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Luleå University of Technology initiate BECCS project with BillerudKorsnäs

Luleå University of Technology has announced that it has been awarded a SEK 10 million (≈ EUR 986 000) grant by the Swedish Energy Agency from the governmental climate initiative, Industry Step (Industriklivet). In collaboration with pulp and packaging company BillerudKorsnäs AB, the aim is to develop a technique that captures carbon dioxide (CO2) from industrial processes for future storage in the Swedish bedrock.

BillerudKornäs’ Karlsborg’s production unit, just outside Kalix in Norrbotten County, is a leading manufacturer of sack paper, formable paper (FibreForm), and kraft paper intended for users with very high demands on efficient, creative, and functional packaging solutions. In Karlsborg, bleached pulp is also produced for delivery in bundled form. The sack paper is used for industrial packagings such as cement bags or consumer products as animal food. The kraft paper is used as a packaging paper for its own products and dry foods such as flour and sugar. Annual production capacity is around 350 000 tonnes (photo courtesy BillerudKorsnäs).

The idea is to capture so-called biogenic CO2 that is generated from the combustion of biomass at the packaging company BillerudKorsnäs’ kraft pulp and paper mill in Karlsborg, northern Sweden so that the gas does not reach the atmosphere – bioenergy with carbon capture and storage (BECSS).

The novelty is that we use industry’s internal by-products to capture the carbon dioxide and that we for the first time investigate on a national scale the potential for geological storage of carbon dioxide in Sweden, says the project leader Glenn Bark, senior lecturer in ore geology at Luleå University of Technology.

Enzymatic carbon capture

With an enzyme-based technique, developed at Luleå University of Technology, and the industry’s internal by-products the researchers in biochemical process engineering will more effectively capture the biogenic CO2. Thereafter, the gas is converted to bicarbonates, which is a water-soluble form of carbon dioxide and thus safer to pump down into the bedrock.

We work continuously with reducing our climate footprint. Our production in Karlsborg is 99 percent fossil-free and sustainability is important in our operation. The challenges that the world is facing require collaboration and we look forward to being part of finding solutions to further improve our climate, said Eva Ekholm Stenberg, Technical Manager at BillerudKorsnäs Karlsborg.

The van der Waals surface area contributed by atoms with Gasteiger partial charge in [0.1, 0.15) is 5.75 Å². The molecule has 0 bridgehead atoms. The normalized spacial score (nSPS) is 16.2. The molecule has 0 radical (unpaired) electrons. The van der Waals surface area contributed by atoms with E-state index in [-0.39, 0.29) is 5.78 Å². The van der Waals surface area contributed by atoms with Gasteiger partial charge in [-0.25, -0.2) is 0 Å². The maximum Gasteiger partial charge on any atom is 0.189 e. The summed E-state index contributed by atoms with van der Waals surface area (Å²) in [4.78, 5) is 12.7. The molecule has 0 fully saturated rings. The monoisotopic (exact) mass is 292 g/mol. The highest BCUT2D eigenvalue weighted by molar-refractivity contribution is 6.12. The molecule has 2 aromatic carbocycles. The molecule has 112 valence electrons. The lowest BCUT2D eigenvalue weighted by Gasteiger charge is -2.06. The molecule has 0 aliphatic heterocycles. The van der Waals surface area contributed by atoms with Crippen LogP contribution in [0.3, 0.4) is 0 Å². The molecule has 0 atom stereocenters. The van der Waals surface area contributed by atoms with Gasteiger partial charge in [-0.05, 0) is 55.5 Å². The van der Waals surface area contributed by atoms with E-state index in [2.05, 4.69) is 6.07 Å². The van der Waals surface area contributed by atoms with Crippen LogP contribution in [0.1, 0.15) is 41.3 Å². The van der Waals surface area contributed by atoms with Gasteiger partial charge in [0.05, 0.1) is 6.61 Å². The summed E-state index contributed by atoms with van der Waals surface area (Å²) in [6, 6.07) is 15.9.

When the CO2 from BillerudKorsnäs or equivalent industry has been captured and converted to bicarbonates/carbonates it is necessary to store these in a safe way so that the CO2  does not leak to the atmosphere.

Basaltic bedrock of interest

One way is to inject the material into the bedrock and that possibility is what the researchers now will investigate on a national level. In Iceland, this method has been tested by CarbFix during the past decade and the results from injecting the CO2 into the volcanic bedrock look very promising.

There, they have shown that almost all the CO2 that has been injected has converted to the safer mineral, carbonate within two years. Thereafter, the carbon dioxide is not liberated until the bedrock has eroded down to the same level that the carbon dioxide was injected to, and this will take millions of years.

In Norway, where storage takes place in sedimentary rocks at sea, which is the storage method that is mainly discussed today, it is estimated to take thousands of years for CO2 to convert into the safer form, carbonate mineral.

Ulrika Rova, a professor in biochemical process engineering at Luleå University of Technology, together with her research team, is developing an enzyme-based technique for capturing carbon dioxide (CO2)  and converting it into bicarbonate (photo courtesy LUT).

The geological sites that the researchers from Luleå University of Technology will investigate within the project have a bedrock that is relatively reactive, a bedrock that readily reacts with CO2, to form carbonate minerals. For instance, a bedrock of basaltic character – a form of volcanic rock –  is suitable.

As in Iceland, there are large amounts of basaltic rocks in Sweden but the main difference between Iceland and Sweden is that the bedrock in Sweden is much older. In this project, the researchers will study whether that age difference has an impact on the efficiency of geological CO2 storage.

The researchers will use a number of advanced microanalytical techniques to see if the bedrock is suitable for storage with respect to chemistry, mineralogy, texture, and structure.

Unique opportunity

This project on bioenergy with carbon capture and storage (BECCS) is a collaboration between the research subjects ore geology and biochemical process engineering at Luleå University of Technology and the forest products company BillerudKorsnäs, within the governmental Industry Step programme.

This is a unique opportunity to merge expert competences in different scientific fields to, together with the industry partner BillerudKorsnäs, find solutions to reduce emissions of biogenic carbon dioxide. I believe that this type of collaboration is necessary to achieve cutting edge research results, said Ulrika Rova, Professor in Biochemical Process Engineering at Luleå University of Technology.

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